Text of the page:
A proposed $236 million Aiken County School bond referendum was defeated by a margin of more than two-to-one on May 25, but that hasn’t kept the bond proponents from sending the local media letters in support of the failed measure.
In the five weeks since voters handily defeated the referendum, 13,686 to 5,760, bond supporters have claimed repeatedly that by casting a “no” ballot, voters failed students and the county.
Television news stations have done follow-up stories, implying that those who voted against the referendum are not sensitive to school needs.
The Aiken School Board and district administrators were given the flexibility by the legislative delegation to reduce administrative staff, redirecting funds to school improvements. Instead, the superintendent filled all positions that could have been eliminated, moved principals out of schools where the bond failed and explained the existence of administrative positions through editorials in the Aiken Standard.
Citizens have written letters to the editor seeking a compromise or solutions; others have asked for a way to direct volunteer resources to individual schools. However, those requests received little response.
The Greater Aiken Chamber of Commerce and the Public Education Partners have also been silent on the matter; they offered no solutions, backup plan or new initiatives.
Several parents and students in schools targeted for remodeling or replacement wrote letters to the Standard detailing their concerns about deteriorating restrooms and older classrooms. Yet to date, no public effort has been made to recruit sponsors and volunteers to repair or address these concerns over the summer months.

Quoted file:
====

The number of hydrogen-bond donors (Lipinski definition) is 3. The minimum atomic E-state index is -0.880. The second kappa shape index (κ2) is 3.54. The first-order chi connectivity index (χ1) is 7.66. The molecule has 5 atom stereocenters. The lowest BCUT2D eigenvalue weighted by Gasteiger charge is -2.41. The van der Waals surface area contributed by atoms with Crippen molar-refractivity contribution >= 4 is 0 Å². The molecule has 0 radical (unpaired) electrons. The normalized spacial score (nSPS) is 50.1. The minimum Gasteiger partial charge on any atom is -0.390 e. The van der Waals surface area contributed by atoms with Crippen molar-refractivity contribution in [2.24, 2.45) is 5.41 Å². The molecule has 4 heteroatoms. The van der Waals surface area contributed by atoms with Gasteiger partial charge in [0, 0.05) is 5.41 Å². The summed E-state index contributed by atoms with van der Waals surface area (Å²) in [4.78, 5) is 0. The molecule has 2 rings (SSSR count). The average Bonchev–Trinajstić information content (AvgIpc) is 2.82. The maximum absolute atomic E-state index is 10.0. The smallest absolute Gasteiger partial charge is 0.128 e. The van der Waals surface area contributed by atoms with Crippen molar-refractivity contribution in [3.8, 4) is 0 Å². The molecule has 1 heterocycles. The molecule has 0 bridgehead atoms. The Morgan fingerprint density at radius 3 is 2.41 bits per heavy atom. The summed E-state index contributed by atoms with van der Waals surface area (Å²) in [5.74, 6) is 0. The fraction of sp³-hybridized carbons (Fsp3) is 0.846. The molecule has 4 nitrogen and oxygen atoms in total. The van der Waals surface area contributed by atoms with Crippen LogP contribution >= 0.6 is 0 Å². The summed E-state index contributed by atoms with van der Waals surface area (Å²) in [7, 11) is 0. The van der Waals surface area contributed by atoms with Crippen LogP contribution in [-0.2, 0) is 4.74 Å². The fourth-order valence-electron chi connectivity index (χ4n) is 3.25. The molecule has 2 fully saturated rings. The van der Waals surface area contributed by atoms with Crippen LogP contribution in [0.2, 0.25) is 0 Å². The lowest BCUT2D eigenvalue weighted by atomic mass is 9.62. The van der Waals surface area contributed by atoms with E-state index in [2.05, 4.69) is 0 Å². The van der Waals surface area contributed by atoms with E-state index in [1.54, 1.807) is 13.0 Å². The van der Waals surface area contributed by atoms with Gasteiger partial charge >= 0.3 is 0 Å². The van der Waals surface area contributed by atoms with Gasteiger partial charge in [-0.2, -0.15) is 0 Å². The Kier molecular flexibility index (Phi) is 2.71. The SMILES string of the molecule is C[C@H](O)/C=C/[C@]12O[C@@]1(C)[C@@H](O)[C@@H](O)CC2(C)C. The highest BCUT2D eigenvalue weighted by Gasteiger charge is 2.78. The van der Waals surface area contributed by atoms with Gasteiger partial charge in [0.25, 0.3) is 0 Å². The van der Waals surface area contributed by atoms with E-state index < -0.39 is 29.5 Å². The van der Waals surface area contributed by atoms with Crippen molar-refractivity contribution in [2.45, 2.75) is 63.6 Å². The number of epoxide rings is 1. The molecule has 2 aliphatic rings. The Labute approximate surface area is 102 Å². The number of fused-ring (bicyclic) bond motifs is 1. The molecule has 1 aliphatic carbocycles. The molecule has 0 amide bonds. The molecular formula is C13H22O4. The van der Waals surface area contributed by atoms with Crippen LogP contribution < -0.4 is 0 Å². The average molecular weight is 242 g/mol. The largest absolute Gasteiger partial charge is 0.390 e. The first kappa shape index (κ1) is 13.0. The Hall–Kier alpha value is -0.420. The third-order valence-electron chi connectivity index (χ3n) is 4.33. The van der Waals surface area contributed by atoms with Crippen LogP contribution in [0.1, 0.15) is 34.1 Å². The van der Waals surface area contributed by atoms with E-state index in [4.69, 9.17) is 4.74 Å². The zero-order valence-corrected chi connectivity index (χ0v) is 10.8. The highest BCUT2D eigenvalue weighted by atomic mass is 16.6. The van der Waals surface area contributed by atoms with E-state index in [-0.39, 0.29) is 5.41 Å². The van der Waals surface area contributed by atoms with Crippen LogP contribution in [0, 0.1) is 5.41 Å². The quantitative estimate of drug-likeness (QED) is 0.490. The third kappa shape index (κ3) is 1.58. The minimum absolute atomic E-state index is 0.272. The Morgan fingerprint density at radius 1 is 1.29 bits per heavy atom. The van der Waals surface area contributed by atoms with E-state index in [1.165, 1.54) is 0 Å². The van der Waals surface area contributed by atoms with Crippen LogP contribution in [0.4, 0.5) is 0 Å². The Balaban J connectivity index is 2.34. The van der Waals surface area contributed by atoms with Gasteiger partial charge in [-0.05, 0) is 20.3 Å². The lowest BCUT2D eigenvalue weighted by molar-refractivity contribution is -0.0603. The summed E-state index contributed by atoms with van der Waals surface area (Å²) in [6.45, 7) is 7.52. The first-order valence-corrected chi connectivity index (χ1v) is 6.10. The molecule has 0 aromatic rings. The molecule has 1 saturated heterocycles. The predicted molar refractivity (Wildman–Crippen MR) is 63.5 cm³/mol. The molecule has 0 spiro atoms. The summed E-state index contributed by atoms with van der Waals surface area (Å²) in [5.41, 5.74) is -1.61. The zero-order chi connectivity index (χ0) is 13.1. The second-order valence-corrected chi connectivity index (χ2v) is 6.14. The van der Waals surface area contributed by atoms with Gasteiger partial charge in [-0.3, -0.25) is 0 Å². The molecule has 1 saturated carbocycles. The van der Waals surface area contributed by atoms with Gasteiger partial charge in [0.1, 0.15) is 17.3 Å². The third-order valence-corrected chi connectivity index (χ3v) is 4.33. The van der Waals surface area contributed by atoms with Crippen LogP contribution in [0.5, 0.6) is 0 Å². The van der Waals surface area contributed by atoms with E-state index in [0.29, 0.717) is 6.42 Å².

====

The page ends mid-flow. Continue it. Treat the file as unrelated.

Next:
Aiken’s is not the only bond to be voted down because of the current economy.
Since May 25, when the Wall Street Journal wrote about Warren Buffet’s pullback from the bond market, the publication Bond Buyer has been forecasting a decline in muni-bonds.
Last week, USA Today featured a front-page article about government spending reductions and school bond measures that have failed elsewhere in the nation.
Along with Aiken, USA Today reported about the same issue in Marblehead, Mass., which in the past eight years has approved three other school bonds. But on June 15, voters in the Boston-area community said no to the latest referendum. Marblehead voters’ stance echoed that of voters in Aiken: It’s the economy.
The declining economy has not seemed to be a major issue in the “Vote Yes” campaign backed by: the local media, Aiken County School Board, Aiken school administrators, Aiken Chamber of Commerce, Public Education Partners and federally funded businesses.
Even after a resounding defeat, it’s possible that bond proponents may want to move forward with another referendum.
Jane Page Thompson is an accredited land consultant and realtor from Aiken. She is active in her community and is involved in local political party grassroots development.